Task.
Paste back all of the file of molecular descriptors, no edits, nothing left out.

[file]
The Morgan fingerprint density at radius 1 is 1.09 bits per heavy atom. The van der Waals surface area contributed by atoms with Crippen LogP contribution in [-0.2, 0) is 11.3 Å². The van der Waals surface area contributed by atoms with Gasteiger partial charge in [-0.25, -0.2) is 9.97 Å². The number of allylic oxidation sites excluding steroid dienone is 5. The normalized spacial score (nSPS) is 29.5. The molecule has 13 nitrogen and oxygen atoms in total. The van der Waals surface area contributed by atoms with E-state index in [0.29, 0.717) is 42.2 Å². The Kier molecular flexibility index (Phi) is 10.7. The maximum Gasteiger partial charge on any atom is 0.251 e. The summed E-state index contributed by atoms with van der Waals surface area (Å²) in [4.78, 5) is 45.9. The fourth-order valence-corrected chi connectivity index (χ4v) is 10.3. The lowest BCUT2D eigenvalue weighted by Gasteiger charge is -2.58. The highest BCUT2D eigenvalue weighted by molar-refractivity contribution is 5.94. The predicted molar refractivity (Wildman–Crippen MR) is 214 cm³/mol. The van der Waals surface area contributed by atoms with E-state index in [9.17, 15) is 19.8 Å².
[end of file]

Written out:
The Morgan fingerprint density at radius 1 is 1.09 bits per heavy atom. The van der Waals surface area contributed by atoms with Crippen LogP contribution in [-0.2, 0) is 11.3 Å². The van der Waals surface area contributed by atoms with Gasteiger partial charge in [-0.25, -0.2) is 9.97 Å². The number of allylic oxidation sites excluding steroid dienone is 5. The normalized spacial score (nSPS) is 29.5. The molecule has 13 nitrogen and oxygen atoms in total. The van der Waals surface area contributed by atoms with E-state index in [0.29, 0.717) is 42.2 Å². The Kier molecular flexibility index (Phi) is 10.7. The maximum Gasteiger partial charge on any atom is 0.251 e. The summed E-state index contributed by atoms with van der Waals surface area (Å²) in [4.78, 5) is 45.9. The fourth-order valence-corrected chi connectivity index (χ4v) is 10.3. The lowest BCUT2D eigenvalue weighted by Gasteiger charge is -2.58. The highest BCUT2D eigenvalue weighted by molar-refractivity contribution is 5.94. The predicted molar refractivity (Wildman–Crippen MR) is 214 cm³/mol. The van der Waals surface area contributed by atoms with E-state index in [9.17, 15) is 19.8 Å².